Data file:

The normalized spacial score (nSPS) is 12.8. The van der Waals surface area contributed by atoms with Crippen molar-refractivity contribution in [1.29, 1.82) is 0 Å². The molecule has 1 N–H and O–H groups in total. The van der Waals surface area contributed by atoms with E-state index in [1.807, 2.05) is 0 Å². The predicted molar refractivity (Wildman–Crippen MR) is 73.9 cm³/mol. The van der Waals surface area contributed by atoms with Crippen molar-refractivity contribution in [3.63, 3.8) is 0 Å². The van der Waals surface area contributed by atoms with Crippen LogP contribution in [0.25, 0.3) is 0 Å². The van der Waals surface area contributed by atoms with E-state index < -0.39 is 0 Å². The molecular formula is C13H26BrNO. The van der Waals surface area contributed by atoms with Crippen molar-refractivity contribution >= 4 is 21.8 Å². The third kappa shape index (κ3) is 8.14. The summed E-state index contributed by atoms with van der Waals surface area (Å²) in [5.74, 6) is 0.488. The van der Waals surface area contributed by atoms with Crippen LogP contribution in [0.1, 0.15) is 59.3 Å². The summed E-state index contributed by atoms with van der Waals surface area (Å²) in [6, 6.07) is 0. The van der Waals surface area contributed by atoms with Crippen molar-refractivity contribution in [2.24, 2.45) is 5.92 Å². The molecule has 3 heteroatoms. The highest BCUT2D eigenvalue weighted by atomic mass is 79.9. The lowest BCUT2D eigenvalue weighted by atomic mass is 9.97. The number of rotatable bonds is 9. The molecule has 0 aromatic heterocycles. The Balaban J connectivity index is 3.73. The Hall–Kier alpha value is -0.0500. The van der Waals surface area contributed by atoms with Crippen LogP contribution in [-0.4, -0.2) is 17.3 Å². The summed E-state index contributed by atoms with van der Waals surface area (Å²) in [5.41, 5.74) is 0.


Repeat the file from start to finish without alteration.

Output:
The normalized spacial score (nSPS) is 12.8. The van der Waals surface area contributed by atoms with Crippen molar-refractivity contribution in [1.29, 1.82) is 0 Å². The molecule has 1 N–H and O–H groups in total. The van der Waals surface area contributed by atoms with E-state index in [1.807, 2.05) is 0 Å². The predicted molar refractivity (Wildman–Crippen MR) is 73.9 cm³/mol. The van der Waals surface area contributed by atoms with Crippen molar-refractivity contribution in [3.63, 3.8) is 0 Å². The van der Waals surface area contributed by atoms with Crippen LogP contribution in [0.25, 0.3) is 0 Å². The van der Waals surface area contributed by atoms with E-state index < -0.39 is 0 Å². The molecular formula is C13H26BrNO. The van der Waals surface area contributed by atoms with Crippen molar-refractivity contribution >= 4 is 21.8 Å². The third kappa shape index (κ3) is 8.14. The summed E-state index contributed by atoms with van der Waals surface area (Å²) in [5.74, 6) is 0.488. The van der Waals surface area contributed by atoms with Crippen LogP contribution in [0.1, 0.15) is 59.3 Å². The summed E-state index contributed by atoms with van der Waals surface area (Å²) in [6, 6.07) is 0. The van der Waals surface area contributed by atoms with Crippen molar-refractivity contribution in [2.24, 2.45) is 5.92 Å². The molecule has 3 heteroatoms. The highest BCUT2D eigenvalue weighted by atomic mass is 79.9. The lowest BCUT2D eigenvalue weighted by atomic mass is 9.97. The number of rotatable bonds is 9. The molecule has 0 aromatic heterocycles. The Balaban J connectivity index is 3.73. The Hall–Kier alpha value is -0.0500. The van der Waals surface area contributed by atoms with Crippen LogP contribution in [-0.4, -0.2) is 17.3 Å². The summed E-state index contributed by atoms with van der Waals surface area (Å²) in [5.41, 5.74) is 0.